Although culture is often pointed to as a factor affecting an outsourced relationship it tends to be more about the business social aspects than those involving culture. Buyers who are inappropriately matched with providers in terms of size, operating discipline and the interdisciplinary aspects of relationship management will struggle in making the engagement work. Likewise proper care needs to be exercised in assessing both the viability of the supplier as well as their capability of delivery. Even though you may be using a Western benchmark the non-domestic supplier will require conversation and adaption of their operating profile.
Even the best deals go terribly wrong with management of the relationship. Starting with transitioning and continuing through ongoing monitoring & management a service relationship demands continued care. In theory there is lift-and-drop, domiciled and plug-and-play sourcing strategies but these concepts cannot attain acclaim without strong governance on the parts of both buyer and supplier.
Suppliers are focused on making sales and delivery of service. The path leading to these goals is unfortunately littered by fundamental inadequacies in core operating viability that places service delivery at risk . Outsourcing came into play in a meteoric fashion; this resulted in ambitious but frail companies. All of the best intentions cannot overcome the struggles that a poorly capitalized, single product and inexperience business team will face. Their survival becomes as much their problem as it will become that of the companies that utilize their services.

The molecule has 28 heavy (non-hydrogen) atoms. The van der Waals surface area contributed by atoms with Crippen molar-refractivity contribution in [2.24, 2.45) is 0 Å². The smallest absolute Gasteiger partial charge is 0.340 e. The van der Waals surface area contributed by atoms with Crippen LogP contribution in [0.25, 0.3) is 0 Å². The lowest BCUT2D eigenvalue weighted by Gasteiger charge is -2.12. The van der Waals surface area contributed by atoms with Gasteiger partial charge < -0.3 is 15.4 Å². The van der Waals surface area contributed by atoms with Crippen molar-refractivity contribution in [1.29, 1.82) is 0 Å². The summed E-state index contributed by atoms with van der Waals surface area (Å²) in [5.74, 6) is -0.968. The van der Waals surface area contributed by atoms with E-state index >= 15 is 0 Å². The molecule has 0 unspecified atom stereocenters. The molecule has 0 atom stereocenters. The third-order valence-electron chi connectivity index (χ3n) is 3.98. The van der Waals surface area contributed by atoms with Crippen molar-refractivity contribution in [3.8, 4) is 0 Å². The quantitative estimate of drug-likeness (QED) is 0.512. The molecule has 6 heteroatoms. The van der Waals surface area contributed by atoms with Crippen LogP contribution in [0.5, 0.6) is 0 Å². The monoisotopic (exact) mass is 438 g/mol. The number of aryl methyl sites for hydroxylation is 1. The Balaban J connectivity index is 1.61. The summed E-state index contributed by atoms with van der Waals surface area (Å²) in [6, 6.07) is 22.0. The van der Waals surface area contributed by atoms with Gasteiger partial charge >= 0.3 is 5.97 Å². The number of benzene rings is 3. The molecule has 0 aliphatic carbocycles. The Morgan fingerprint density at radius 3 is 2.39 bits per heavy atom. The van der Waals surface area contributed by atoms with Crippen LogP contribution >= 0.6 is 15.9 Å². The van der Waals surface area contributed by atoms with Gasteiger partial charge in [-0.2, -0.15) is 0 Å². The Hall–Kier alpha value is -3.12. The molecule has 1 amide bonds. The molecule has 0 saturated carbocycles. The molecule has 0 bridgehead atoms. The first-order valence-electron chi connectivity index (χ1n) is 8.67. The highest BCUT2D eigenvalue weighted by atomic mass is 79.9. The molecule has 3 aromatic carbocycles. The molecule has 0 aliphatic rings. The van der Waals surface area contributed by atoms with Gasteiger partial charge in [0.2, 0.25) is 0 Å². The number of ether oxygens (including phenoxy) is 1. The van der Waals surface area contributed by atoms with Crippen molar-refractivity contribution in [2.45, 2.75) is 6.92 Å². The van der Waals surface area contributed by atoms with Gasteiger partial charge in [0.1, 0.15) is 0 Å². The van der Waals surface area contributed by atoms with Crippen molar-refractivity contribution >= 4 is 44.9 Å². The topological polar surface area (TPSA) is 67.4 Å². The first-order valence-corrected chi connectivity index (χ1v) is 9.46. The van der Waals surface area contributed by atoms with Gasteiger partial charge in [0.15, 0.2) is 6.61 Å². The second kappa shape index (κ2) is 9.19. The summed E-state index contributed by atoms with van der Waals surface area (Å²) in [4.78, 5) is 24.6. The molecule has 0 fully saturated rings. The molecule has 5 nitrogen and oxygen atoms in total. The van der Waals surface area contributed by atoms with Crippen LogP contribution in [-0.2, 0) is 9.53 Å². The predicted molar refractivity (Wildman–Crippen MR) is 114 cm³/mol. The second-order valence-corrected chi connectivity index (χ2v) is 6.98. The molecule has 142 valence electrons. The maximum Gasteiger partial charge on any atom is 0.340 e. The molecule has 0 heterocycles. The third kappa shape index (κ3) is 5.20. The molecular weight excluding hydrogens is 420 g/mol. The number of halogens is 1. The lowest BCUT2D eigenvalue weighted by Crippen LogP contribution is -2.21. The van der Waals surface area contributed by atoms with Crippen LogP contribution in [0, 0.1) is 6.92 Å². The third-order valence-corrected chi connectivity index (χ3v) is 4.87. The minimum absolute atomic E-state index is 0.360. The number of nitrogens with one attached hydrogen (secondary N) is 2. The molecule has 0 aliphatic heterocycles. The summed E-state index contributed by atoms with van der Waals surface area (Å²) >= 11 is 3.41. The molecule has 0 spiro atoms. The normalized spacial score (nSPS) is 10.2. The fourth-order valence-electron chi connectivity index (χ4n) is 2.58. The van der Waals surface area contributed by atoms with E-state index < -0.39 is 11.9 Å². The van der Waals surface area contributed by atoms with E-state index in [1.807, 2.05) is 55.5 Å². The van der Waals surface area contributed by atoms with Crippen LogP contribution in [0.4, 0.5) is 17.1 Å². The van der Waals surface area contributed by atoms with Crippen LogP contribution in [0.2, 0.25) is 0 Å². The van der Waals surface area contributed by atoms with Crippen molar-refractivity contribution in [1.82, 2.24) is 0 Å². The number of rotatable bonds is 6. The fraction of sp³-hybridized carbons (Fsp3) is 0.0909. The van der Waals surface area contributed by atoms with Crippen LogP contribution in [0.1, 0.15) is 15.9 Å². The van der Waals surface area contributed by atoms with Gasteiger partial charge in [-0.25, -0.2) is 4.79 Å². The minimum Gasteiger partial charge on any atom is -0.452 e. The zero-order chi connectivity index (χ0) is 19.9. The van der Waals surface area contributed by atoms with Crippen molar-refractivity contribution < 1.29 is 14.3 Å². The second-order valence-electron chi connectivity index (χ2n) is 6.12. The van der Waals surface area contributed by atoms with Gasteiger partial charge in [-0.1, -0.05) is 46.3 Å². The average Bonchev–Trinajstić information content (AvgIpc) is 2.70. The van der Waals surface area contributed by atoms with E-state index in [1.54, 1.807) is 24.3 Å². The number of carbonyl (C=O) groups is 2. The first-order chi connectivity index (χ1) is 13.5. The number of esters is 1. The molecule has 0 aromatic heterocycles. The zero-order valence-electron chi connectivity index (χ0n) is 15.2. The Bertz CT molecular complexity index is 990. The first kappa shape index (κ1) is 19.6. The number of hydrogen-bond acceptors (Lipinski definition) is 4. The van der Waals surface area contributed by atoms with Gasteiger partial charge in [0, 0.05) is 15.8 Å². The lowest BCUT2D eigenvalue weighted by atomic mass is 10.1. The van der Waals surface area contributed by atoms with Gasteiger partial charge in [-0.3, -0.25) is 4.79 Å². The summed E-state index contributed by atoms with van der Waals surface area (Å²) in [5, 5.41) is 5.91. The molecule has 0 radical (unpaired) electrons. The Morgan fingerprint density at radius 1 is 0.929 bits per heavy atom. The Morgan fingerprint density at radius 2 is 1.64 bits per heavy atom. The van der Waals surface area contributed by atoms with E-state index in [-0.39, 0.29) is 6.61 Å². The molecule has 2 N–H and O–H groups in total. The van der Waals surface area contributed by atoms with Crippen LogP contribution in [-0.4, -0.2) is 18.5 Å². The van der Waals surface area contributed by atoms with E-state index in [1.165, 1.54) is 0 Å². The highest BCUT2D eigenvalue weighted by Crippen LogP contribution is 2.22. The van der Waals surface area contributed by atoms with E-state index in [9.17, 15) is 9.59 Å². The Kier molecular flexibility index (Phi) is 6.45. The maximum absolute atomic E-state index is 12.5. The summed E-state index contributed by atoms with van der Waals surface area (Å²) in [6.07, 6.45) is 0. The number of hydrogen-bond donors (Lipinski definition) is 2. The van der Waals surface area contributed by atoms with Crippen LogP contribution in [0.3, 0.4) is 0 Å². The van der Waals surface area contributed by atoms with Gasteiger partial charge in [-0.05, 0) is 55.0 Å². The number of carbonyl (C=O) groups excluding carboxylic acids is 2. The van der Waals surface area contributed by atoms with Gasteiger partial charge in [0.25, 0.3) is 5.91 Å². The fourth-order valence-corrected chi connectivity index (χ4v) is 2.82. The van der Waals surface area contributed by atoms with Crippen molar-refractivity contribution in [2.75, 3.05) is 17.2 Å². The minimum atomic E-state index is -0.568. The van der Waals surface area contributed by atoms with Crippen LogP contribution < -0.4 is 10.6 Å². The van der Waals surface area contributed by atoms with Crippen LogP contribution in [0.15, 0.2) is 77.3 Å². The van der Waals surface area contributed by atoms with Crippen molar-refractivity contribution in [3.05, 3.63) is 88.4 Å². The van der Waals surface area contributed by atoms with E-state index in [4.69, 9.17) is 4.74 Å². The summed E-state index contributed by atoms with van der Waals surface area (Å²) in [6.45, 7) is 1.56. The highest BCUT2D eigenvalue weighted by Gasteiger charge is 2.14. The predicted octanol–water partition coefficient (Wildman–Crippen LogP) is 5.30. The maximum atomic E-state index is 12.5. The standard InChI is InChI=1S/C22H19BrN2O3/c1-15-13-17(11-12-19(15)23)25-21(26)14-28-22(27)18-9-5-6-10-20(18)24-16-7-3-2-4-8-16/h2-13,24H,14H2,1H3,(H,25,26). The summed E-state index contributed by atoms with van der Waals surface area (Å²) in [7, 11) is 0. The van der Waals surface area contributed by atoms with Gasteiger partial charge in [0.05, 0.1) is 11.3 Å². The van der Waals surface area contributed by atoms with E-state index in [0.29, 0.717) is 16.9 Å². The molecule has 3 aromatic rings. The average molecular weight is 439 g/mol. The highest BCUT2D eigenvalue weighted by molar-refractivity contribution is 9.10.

What is placing added pressure on viability is the ever increasing demands of buyers to force prices down. Prior to the economic downturn labor rates allowed for a reasonable win-win relationship to be developed. What has placed address stress on this situation has been the falling economies have force companies around the globe to reduce their costs (and fees). With modest margins new economic conditions place suppliers are risk of viability and delivery failure. Lack of understanding by both parties create failures, most have no retrosourcing strategy that can be exploited expediently.
Would you enter, expand or hold your present resourcing strategy? Would you retract from far shores to near shore suppliers? Are there possible improvements to the way you would or will deploy outsourcing for the benefit of your social responsibility? Most of the things that happen are avoidable and few are cases where they should come as a complete surprise. With the allure of windfall returns we sometimes overlook the need to invest. This is as true for the suppliers as it is for buyers who are mobilizing outsourcing as one of their many business decisions.
At the end of the day, it’s not about size, complexity or hidden legal technicalities it’s about knowledge about the discipline and the cultures that are involved. I’m not sure if we asked the question, “would you do it again?”, that you would get an honest answer…. Not because of pride but because we simply don’t know whether our reality is normal or it is not.
Jerry E. Durant is Chairman Emeritus at the The International Institute for Outsource Management